Cooper and Vashti filed an answer, denying that they executed a
mortgage with Emigrant. They also filed a counterclaim against
Emigrant alleging that their purported signatures on the mortgage
documents had been forged and that Emigrant was negligent in failing
to verify the authenticity of those signatures before disbursing the
funds at closing. The remaining defendants, including Hendrikus, did
not answer, and consequently default judgment was entered against
On the first day of trial, the judge ruled upon several motions in limine. In particular, the judge granted Emigrant's motion to preclude any evidence that Hendrikus had physically abused Vashti, finding that the allegation of abuse related only to the signing of the 2006 quitclaim deed and not the 2007 mortgage.*fn7 The judge preliminarily denied Emigrant's motion to bar testimony alleging that Hendrikus, in defendants' presence, had admitted to Reverend Emerson Deline that he had forged their signatures on the mortgage documents. Lastly, the judge denied a motion by defendants to exclude, as improper net opinion, the testimony of William J. Ries, a forensic document examiner retained by Emigrant as a handwriting expert.
Without apparent objection, the judge permitted defendants to present their witnesses at trial first. Both Cooper and Vashti testified in their own behalf. They also presented testimony from Reverend Deline and their own handwriting expert,
J. Wright Leonard, also a forensic document examiner.
During the course of her testimony, Cooper reiterated her position that her signature appearing on the mortgage documents had been forged. She adamantly denied ever signing a mortgage because she wanted to retire and would not have had the money to pay off a mortgage.
Cooper testified that after the July 2008 fire, an insurance adjustor met her and Hendrikus at the premises. According to Cooper, Hendrikus told the adjustor that they did not plan to repair the house, but that they wanted the insurance funds to purchase another one. Cooper disagreed and began arguing with Hendrikus. As Cooper recalled it, the adjustor then interrupted and stated that Emigrant Bank had a lien on the house. Allegedly surprised by this assertion, Cooper hired an attorney several days later to protect her interests.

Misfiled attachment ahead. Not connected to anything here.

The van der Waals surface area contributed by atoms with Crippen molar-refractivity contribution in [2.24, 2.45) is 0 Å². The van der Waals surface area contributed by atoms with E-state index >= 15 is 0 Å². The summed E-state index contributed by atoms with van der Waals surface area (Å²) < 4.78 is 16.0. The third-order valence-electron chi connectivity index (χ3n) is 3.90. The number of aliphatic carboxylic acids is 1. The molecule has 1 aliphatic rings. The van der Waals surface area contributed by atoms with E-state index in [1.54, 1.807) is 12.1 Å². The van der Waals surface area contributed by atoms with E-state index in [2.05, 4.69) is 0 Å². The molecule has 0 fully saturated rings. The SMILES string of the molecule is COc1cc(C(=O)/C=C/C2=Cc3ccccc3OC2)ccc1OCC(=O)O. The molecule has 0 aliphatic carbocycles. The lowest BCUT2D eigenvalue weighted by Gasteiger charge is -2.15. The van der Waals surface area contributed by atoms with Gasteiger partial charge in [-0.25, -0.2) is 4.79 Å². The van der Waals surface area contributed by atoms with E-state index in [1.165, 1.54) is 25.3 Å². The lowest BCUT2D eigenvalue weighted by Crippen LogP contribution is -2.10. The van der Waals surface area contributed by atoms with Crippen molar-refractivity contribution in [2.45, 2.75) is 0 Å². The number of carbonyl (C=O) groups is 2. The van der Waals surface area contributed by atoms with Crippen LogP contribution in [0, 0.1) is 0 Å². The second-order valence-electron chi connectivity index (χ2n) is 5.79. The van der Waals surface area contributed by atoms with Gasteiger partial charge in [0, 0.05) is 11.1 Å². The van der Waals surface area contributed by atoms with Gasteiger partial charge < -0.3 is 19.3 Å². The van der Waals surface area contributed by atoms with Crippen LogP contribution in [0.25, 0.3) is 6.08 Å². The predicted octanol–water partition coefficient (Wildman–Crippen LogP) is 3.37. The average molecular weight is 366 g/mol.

Cooper did acknowledge in her testimony that prior to the day of the fire, a message had been left on her answering machine from Emigrant Bank calling about a mortgage. According to Cooper, she called Emigrant about the message, but its representative declined to speak to her because the mortgage was not in her name. However, after questioning Hendrikus, she felt certain that any mortgage that had been taken out was not on her property.
During her cross-examination, Cooper was questioned about the date that the mortgage was executed, March 30, 2007. Cooper said she had worked that day in New York City, and that her employer would have a record of that. Despite this contention, Cooper never obtained any proof from her employer confirming her attendance at work on that particular day. She also claimed that her driver's license, which was presented and photocopied at the closing, must have been stolen from her purse.
Vashti similarly testified that she first learned of the mortgage when the insurer's representative visited the property after the fire. She likewise denied signing any mortgage on the property.
Vashti admitted, however, that she had learned of Emigrant's involvement with the property before the fire. Specifically, in April 2008, Vashti's account balance at TD Bank was lower than what she thought it should be. When she had pressed TD Bank for an explanation, she was ...